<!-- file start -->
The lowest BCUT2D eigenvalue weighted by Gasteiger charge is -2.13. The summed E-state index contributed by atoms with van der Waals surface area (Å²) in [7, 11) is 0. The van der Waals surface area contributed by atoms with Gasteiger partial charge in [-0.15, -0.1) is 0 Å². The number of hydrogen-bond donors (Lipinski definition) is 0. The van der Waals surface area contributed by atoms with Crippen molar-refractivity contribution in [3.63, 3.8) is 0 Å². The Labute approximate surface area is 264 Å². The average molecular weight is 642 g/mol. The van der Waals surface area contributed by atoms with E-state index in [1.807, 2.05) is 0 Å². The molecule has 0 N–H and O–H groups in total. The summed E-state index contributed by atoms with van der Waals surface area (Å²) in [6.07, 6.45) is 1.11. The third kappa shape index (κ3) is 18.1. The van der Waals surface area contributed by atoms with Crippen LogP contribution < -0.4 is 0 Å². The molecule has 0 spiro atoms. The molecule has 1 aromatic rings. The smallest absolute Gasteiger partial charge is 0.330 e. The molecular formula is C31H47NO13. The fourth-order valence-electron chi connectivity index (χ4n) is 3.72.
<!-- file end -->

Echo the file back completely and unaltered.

The lowest BCUT2D eigenvalue weighted by Gasteiger charge is -2.13. The summed E-state index contributed by atoms with van der Waals surface area (Å²) in [7, 11) is 0. The van der Waals surface area contributed by atoms with Gasteiger partial charge in [-0.15, -0.1) is 0 Å². The number of hydrogen-bond donors (Lipinski definition) is 0. The van der Waals surface area contributed by atoms with Crippen molar-refractivity contribution in [3.63, 3.8) is 0 Å². The Labute approximate surface area is 264 Å². The average molecular weight is 642 g/mol. The van der Waals surface area contributed by atoms with E-state index in [1.807, 2.05) is 0 Å². The molecule has 0 N–H and O–H groups in total. The summed E-state index contributed by atoms with van der Waals surface area (Å²) in [6.07, 6.45) is 1.11. The third kappa shape index (κ3) is 18.1. The van der Waals surface area contributed by atoms with Crippen LogP contribution < -0.4 is 0 Å². The molecule has 0 spiro atoms. The molecule has 1 aromatic rings. The smallest absolute Gasteiger partial charge is 0.330 e. The molecular formula is C31H47NO13. The fourth-order valence-electron chi connectivity index (χ4n) is 3.72.